The SCI device is constructed using a steel impounder inserted into a Teflon base. The impounder is attached to the end of the hollow tube by a horizontal pin to guide the weight and to prevent it from bouncing on impact. The weight is made of Teflon coated stainless steel and is supported by a removable pin which is also used to release the weight. Rod magnet is used for retrieval of the weight after the injury.
The application of optogenetics has been rapidly developing since 2010, it’s research field covers several classical experimental animal species, such as flies, mice, rats, zebrafish, primates (Monkey, cynomolgus monkey, rhesus monkey, etc.). These animals generally have the advantages of short developmental and reproductive cycle and easy integration of foreign genes, thus facilitating the introduction of Photosensitive Protein Gene and the screen of the state of expression.
The Morris Water Maze is a widely used behavioral task in neuroscience for studying spatial learning and memory. This test is based on the fact that an animal will try to escape a stressful situation or stimulus, which in this case is a large pool of water. The pool contains a small platform, either visible above the water level, or just below the surface of the water. This small platform allows the animals to escape the water and allows them to stand without the stress of swimming and is designed with a mesh or grooved material that allows for easy handling. Pre-training occurs by introducing the location of the escape platform and using a platform that is visible above the water surface. On the following days, the actual test is performed, in which the platform is hidden beneath the water surface. To escape swimming in the water, the animal must remember the location of the escape platform using visual cues in the testing area, which requires the use of hippocampal-dependent spatial reference memory, and this ability to remember the location of the platform can be affected by the administration of certain drugs or disease models.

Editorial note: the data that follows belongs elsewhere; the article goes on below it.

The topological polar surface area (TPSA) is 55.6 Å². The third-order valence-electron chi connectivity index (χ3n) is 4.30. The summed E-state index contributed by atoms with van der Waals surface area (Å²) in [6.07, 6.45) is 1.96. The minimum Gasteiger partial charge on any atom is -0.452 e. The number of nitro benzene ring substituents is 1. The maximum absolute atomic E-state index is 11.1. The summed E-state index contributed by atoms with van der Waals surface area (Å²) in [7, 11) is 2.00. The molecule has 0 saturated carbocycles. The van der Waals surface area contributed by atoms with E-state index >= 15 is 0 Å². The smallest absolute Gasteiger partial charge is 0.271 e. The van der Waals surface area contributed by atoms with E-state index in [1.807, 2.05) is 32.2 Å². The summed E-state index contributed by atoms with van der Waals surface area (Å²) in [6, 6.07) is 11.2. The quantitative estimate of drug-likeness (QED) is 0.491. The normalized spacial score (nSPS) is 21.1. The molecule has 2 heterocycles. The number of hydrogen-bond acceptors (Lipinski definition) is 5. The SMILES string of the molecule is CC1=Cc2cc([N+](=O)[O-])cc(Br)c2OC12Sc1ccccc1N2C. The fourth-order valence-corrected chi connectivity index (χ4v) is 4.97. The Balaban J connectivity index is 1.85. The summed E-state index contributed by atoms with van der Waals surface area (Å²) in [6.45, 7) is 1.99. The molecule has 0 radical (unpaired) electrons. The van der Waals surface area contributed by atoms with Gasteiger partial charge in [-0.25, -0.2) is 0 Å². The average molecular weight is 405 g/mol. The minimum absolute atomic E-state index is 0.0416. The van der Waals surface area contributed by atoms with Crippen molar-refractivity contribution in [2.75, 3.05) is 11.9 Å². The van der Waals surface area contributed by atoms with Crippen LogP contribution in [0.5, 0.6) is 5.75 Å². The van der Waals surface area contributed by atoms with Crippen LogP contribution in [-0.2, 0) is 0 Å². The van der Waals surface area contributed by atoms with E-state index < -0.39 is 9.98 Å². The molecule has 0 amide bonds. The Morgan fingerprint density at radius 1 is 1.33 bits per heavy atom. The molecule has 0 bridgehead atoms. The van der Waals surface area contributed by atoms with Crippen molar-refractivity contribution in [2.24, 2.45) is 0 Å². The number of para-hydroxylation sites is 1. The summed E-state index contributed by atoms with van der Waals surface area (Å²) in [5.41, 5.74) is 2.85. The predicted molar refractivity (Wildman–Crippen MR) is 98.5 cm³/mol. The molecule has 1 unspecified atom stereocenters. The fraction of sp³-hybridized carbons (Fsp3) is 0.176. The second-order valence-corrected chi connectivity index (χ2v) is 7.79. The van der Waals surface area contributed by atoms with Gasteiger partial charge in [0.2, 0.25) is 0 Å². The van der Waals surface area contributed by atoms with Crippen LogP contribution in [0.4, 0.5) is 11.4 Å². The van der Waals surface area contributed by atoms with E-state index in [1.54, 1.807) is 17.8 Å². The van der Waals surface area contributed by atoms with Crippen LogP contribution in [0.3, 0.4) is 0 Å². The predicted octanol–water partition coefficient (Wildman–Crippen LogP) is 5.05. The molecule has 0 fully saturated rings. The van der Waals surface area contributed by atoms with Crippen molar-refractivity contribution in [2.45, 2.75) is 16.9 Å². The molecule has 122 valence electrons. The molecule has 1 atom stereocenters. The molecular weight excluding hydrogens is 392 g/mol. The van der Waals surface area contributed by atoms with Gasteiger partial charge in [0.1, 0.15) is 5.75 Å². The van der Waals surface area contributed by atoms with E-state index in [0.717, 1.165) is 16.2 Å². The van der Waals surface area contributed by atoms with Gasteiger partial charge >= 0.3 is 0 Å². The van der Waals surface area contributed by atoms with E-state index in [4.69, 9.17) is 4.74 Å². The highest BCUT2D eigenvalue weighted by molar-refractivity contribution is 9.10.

The MWM was first used by Richard Morris at the University of St. Andrews in Scotland in the early 1980s. Since then, it has become one of the most widely used tools in behavioral neuroscience because of its ease of use and training, its many variations, and its ability to test various areas of brain function. Morris published a series of papers describing the maze and its evaluation of hippocampal-dependent learning over several years (Morris 1981, Morris 1982, Morris 1984, Morris 1986). The maze also gained popularity when it was used by Ian Whishaw’s group in Canada (Kolb et al. 1982, Kolb et al. 1983). Since these initial papers, the maze has been used to study various disease models, including endocrine abnormalities, strokes, Alzheimer’s disease, other neurodegenerative diseases, and their effects on learning and memory (Brandeis et al. 1989).